You can probably guess our decision about the Internet. Both Wayne and I spend an inordinate amount of time online in town. There's e-mail, webpages, my blog, not to mention forum posts to get the word out about our books. When we're at the cabin we don't want the pressure. But if you need service in a remote area, here's some information. Be sure to research carefully before making any decisions.
Cellular Internet Access
Cell phones can be used in two ways to access the Internet. The first is as a dial-up modem. You need cables to connect your laptop or PDA. You also need a dial-up Internet service provider (ISP) and will have to pay for cellular minutes while online. This can get expensive. The other method is to use the e-mail and web browsing services offered by a cellular provider. I am familiar with Telus and Nextel. Most companies have plans that include these services.
Satellite Internet Access
Satellite Internet can be accessed in two ways. If you have a satellite telephone, it can be used as a modem. I am familiar with Globalstar. You need a specialized cable and the data transfer speed is slow (9.6 Kbps). There are also ISPs that offer Internet using satellite dishes. Services come in two formats: satellite downlink with dial-up uplink (you need a landline) or two-way satellite. This is probably a better solution if you use the Internet freqeuently. Here are two providers to explore: Xplornet and Virgin Technologies.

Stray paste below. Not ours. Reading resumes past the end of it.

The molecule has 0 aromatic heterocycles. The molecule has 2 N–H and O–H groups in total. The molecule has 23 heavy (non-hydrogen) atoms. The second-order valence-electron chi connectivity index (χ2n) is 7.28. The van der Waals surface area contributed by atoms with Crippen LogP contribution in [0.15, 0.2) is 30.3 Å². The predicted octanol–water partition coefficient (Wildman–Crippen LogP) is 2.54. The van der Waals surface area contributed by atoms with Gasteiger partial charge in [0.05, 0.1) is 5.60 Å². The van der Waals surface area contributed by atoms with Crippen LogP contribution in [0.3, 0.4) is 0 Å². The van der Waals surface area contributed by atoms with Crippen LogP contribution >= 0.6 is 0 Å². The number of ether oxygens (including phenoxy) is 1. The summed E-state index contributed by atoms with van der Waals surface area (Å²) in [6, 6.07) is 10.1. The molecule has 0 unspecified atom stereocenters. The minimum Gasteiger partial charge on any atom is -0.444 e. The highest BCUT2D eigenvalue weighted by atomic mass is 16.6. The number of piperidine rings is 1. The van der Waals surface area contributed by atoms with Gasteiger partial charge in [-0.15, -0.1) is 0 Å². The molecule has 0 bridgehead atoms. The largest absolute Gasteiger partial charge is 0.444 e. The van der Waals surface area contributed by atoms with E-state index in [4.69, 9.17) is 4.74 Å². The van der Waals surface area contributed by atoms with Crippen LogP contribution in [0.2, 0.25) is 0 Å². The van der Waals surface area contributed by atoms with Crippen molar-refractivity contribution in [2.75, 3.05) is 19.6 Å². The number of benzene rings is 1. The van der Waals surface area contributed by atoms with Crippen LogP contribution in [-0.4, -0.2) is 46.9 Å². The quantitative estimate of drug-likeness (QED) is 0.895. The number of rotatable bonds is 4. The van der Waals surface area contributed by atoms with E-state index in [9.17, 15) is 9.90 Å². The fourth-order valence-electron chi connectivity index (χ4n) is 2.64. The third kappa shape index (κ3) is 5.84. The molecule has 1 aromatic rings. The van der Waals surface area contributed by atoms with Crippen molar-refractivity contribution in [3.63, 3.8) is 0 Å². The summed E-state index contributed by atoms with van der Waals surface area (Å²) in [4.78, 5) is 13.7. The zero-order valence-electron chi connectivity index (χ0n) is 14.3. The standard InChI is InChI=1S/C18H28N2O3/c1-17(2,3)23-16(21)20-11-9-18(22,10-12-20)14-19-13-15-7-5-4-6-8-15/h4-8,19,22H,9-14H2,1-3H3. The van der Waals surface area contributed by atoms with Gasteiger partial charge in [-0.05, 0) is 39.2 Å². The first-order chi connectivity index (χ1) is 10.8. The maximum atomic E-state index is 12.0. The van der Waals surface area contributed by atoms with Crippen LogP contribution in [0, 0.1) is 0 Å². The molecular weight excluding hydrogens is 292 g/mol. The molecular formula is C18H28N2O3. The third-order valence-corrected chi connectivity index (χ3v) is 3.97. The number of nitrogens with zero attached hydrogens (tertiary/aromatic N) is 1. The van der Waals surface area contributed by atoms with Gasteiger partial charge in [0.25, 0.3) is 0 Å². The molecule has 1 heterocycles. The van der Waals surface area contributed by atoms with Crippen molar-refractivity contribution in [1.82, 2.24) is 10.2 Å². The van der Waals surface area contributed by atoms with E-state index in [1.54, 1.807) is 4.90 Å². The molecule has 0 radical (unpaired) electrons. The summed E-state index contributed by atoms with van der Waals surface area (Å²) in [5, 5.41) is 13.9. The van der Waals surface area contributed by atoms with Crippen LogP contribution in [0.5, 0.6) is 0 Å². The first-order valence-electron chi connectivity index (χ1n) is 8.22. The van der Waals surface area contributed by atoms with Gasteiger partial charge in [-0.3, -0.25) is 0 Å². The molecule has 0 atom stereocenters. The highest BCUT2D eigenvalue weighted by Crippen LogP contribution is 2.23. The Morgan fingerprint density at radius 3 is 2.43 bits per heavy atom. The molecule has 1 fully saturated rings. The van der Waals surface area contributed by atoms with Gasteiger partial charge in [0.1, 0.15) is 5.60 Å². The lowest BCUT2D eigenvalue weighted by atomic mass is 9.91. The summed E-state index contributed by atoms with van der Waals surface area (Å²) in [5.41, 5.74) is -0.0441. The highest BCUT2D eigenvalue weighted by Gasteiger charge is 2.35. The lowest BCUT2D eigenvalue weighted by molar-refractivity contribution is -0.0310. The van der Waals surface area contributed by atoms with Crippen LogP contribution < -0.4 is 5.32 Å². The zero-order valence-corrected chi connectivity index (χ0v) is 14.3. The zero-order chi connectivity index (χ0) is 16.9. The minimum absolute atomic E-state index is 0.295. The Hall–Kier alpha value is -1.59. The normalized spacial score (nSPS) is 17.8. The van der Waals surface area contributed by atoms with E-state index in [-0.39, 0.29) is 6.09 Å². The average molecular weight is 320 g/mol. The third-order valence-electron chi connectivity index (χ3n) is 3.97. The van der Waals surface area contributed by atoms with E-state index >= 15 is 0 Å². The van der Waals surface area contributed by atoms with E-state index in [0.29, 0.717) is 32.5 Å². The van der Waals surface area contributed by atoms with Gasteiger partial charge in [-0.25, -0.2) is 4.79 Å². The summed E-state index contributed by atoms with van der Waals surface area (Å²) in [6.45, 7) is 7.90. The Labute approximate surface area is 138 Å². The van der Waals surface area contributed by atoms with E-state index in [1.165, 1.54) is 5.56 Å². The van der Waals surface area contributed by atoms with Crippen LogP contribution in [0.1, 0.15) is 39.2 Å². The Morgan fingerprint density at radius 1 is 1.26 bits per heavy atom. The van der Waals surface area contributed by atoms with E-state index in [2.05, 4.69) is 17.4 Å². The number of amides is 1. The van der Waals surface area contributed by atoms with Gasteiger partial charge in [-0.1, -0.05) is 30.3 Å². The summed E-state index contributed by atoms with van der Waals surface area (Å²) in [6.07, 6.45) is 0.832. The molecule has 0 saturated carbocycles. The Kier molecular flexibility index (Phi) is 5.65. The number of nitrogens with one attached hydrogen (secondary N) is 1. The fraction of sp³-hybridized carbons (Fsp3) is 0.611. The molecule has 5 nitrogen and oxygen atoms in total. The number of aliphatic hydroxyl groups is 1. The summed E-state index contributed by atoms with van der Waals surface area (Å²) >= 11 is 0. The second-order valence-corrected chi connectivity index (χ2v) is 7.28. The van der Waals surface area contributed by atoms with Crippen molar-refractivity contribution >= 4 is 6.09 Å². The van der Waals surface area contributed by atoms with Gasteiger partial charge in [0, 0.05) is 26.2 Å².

Free Wireless Hotspots
Wireless Hotspots for Boaters
There are wireless service providers catering to boaters while moored at public and private docks. BroadbandXpress is one in the Pacific Northwest and Coastal BC. Here we are in Refuge Cove, a BroadbandXpress locations. In California, you can try iDockUSA. They have both short term and annual subscriptions.
Surf on! -- Margy